Gold Poised to Post Worst Year Since '82


Gold traded flat around $1,200 an ounce on Tuesday as activity slowed before Christmas, while signs of a steady U.S. economic recovery could deter investor interest as the metal heads for its biggest annual loss in 32 years.

U.S. economic data on Monday showed consumer spending rose in November at the fastest pace since June, while consumer sentiment hit a five-month high heading into the year-end.

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The numbers propped up global equities, with Japan's Nikkei index hitting a six-year closing high, while reinforcing convictions that the Federal Reserve will continue to pare its quantitative easing (QE) stimulus.

"The broad consensus is that 2014 is going to be a better year for the global economy," Macquarie analyst Matthew Turner said.

"There's less risk of shocks because the euro zone crisis seems to have stabilised, some of the emerging market concerns seem to have faded, the U.S. is reducing QE and inflation is going to remain low," he added. "Without a major shock, investor demand (for gold) seems unlikely to pick up."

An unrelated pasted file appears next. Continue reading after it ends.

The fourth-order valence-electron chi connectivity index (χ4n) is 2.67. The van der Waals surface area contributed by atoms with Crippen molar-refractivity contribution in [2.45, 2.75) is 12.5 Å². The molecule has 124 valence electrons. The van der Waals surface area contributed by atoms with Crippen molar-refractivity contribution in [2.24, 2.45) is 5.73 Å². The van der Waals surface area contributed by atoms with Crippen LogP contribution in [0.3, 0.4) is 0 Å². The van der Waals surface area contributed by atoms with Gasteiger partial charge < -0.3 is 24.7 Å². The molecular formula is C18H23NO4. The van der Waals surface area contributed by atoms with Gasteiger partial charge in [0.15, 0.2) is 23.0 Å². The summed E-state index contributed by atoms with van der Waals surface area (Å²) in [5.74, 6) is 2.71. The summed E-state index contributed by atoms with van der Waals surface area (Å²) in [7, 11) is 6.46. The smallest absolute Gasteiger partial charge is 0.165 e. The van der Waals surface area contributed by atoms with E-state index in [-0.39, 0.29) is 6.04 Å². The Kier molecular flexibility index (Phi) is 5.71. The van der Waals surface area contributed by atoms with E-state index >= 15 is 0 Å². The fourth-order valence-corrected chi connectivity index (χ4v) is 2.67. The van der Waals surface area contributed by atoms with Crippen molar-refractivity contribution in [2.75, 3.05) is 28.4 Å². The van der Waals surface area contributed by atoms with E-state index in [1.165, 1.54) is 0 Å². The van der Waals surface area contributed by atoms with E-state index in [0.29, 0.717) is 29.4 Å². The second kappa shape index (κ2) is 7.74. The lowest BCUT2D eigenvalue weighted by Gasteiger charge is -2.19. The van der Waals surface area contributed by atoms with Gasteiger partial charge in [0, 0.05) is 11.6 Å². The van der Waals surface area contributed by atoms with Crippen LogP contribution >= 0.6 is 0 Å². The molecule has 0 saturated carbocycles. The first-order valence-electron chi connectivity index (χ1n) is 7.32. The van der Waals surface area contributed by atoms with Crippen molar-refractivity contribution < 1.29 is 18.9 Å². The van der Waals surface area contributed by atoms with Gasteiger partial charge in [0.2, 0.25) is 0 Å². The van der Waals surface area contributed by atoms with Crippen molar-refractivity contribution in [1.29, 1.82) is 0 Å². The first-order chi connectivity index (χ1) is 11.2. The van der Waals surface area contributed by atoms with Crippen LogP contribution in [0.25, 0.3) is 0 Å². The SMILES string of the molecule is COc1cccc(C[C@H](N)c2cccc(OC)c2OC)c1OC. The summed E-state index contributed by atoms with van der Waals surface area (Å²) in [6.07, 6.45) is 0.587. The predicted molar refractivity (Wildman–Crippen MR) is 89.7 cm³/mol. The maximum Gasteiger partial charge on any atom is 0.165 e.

Spot gold was up 0.1 percent at $1,200.00 an ounce by 1030 GMT, while U.S. gold futures for February delivery were up $1.90 at $1,198.20.

Bullion fell to a six-month low of $1,185.10 on Friday after the Fed said it would begin tapering its $85 billion in monthly bond purchases next month, before recovering slightly.

Years of increased central bank liquidity and record-low interest rates encouraged investors to put money into non-interest-bearing assets and bolstered gold's rally to an all-time high of $1,920.30 an ounce in 2011.

The metal has fallen 28 percent this year, putting an end to 12 straight years of growth.

Holdings in the SPDR Gold Trust, the world's largest gold-backed exchange-traded fund, fell 8.40 tonnes to 805.72 tonnes on Monday - the lowest in nearly five years.

"It is clear in our view that gold can expect little in the way of support from Western investment markets," HSBC said in a note.

"Investors continue to lighten long positions, exit the gold exchange-traded funds or go outright short."

On the physical side, premiums for China's 99.99 percent purity gold traded on the Shanghai Gold Exchange climbed to $20 an ounce from Monday's $16, indicating that sub-$1,200 price levels were stoking demand.

However, volumes traded on the exchange were about 12 tonnes - the lowest in a week.

Silver fell 0.3 percent to $19.37 an ounce. Spot platinum was up 0.2 percent at $1,325.00 an ounce, having fallen to its lowest since early July at $1,309.75 on Thursday. Spot palladium rose 0.1 percent to $693.25 an ounce.